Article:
WASHINGTON — U.S. companies added 230,000 jobs in October, a private survey said, the most in four months and a sign that businesses are still willing to hire despite signs of slowing growth overseas.
Payroll processer ADP said Wednesday that the job gains were slightly ahead of the 225,000 added in September, which was revised up from an initial estimate of 213,000. Job gains above 200,000 are usually enough to lower the unemployment rate.
The data indicates that steady growth in the past six months has encouraged businesses to step up hiring. That could lead to a healthy job gain in Friday's government report on jobs and unemployment. The ADP numbers cover only private businesses and sometimes diverge from the government's more comprehensive report, which includes government agencies.
Economists forecast that the government's report will also show that employers added 230,000 jobs in October, according to a survey by FactSet.
Mark Zandi, chief economist at Moody's Analytics, said that faltering economies in Europe, China and Japan haven't yet caused U.S. employers to pull back on adding workers.
"I don't think what's going on overseas is going to undermine the very strong numbers we're seeing right now," he said.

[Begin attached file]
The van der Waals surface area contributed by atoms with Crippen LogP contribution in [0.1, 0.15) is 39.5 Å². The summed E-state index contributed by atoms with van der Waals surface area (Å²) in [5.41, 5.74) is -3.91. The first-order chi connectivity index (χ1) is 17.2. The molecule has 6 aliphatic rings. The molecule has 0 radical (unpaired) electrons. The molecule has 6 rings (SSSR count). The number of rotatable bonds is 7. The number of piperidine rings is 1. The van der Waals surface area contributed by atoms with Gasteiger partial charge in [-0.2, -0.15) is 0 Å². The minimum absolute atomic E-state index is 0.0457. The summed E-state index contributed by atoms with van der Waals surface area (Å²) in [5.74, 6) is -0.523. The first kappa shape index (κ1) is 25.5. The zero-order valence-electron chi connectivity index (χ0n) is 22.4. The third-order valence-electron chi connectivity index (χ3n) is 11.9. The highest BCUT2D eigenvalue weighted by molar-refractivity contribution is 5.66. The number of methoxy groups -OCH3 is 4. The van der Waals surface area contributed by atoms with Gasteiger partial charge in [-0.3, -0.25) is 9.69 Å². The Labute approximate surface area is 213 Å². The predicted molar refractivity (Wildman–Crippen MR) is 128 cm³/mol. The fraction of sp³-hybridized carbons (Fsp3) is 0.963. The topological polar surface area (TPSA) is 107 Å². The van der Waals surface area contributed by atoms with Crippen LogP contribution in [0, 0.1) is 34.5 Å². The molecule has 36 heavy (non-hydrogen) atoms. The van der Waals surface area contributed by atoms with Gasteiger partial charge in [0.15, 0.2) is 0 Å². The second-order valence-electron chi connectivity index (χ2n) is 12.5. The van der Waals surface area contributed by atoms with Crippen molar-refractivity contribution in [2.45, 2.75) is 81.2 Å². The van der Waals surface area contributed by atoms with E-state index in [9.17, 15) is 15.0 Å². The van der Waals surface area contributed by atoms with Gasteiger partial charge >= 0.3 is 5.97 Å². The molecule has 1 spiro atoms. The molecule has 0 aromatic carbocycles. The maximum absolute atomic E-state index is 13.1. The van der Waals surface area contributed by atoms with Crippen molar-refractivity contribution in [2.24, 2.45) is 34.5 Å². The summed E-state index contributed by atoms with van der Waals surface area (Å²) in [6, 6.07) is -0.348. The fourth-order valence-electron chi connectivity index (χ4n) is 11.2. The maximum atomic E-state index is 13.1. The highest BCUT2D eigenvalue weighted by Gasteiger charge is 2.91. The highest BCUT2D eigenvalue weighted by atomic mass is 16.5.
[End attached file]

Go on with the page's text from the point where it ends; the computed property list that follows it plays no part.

However, it's too early to say that other international trends, such as the strengthening dollar, will have no impact in the coming months, Zandi added. A stronger dollar makes U.S. exports more expensive overseas.
In fact, U.S. exports slowed in September, the government said earlier this week, a sign that weakness overseas may already be hitting some companies. Weaker overseas sales caused the trade deficit to jump 7.6 percent in September.
The job gains in the ADP report were broad-based: Construction firms added a solid 28,000 jobs, while manufacturing gained 15,000 positions. Professional and business services, which include mostly higher-paying positions such as accountants and engineers, gained 53,000.
Hiring has been strong this year, partly fueled by average growth of about 4 percent at an annual rate in the April-June and July-September quarters. Employers have added an average of 227,000 jobs a month in 2014, which puts this year on pace to be the strongest year for job creation since 1999.
Other recent reports suggest that Friday's government jobs report could be a healthy one. Manufacturers hired at a faster pace in October than in the previous month, according to a survey by the Institute for Supply Management, a trade group.
And applications for unemployment benefits have fallen to 14-year lows, evidence that employers are cutting very few jobs.